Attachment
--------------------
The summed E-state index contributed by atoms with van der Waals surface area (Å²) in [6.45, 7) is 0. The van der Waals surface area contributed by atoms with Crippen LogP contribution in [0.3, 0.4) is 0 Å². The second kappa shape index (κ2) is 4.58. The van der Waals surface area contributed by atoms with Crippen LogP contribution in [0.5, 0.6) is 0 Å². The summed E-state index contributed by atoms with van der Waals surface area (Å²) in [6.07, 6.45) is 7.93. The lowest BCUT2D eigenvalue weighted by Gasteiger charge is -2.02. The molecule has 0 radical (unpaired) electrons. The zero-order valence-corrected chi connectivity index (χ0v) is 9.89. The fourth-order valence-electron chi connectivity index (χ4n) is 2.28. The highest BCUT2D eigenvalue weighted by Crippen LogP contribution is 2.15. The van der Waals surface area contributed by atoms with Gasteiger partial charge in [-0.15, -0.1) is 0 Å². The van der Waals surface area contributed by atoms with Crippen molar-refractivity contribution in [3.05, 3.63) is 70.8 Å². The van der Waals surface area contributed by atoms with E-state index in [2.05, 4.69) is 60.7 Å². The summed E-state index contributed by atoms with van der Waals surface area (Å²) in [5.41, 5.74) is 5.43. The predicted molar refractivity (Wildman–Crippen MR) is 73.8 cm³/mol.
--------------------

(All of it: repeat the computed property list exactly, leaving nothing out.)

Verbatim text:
The summed E-state index contributed by atoms with van der Waals surface area (Å²) in [6.45, 7) is 0. The van der Waals surface area contributed by atoms with Crippen LogP contribution in [0.3, 0.4) is 0 Å². The second kappa shape index (κ2) is 4.58. The van der Waals surface area contributed by atoms with Crippen LogP contribution in [0.5, 0.6) is 0 Å². The summed E-state index contributed by atoms with van der Waals surface area (Å²) in [6.07, 6.45) is 7.93. The lowest BCUT2D eigenvalue weighted by Gasteiger charge is -2.02. The molecule has 0 radical (unpaired) electrons. The zero-order valence-corrected chi connectivity index (χ0v) is 9.89. The fourth-order valence-electron chi connectivity index (χ4n) is 2.28. The highest BCUT2D eigenvalue weighted by Crippen LogP contribution is 2.15. The van der Waals surface area contributed by atoms with Gasteiger partial charge in [-0.15, -0.1) is 0 Å². The van der Waals surface area contributed by atoms with Crippen molar-refractivity contribution in [3.05, 3.63) is 70.8 Å². The van der Waals surface area contributed by atoms with E-state index in [2.05, 4.69) is 60.7 Å². The summed E-state index contributed by atoms with van der Waals surface area (Å²) in [5.41, 5.74) is 5.43. The predicted molar refractivity (Wildman–Crippen MR) is 73.8 cm³/mol.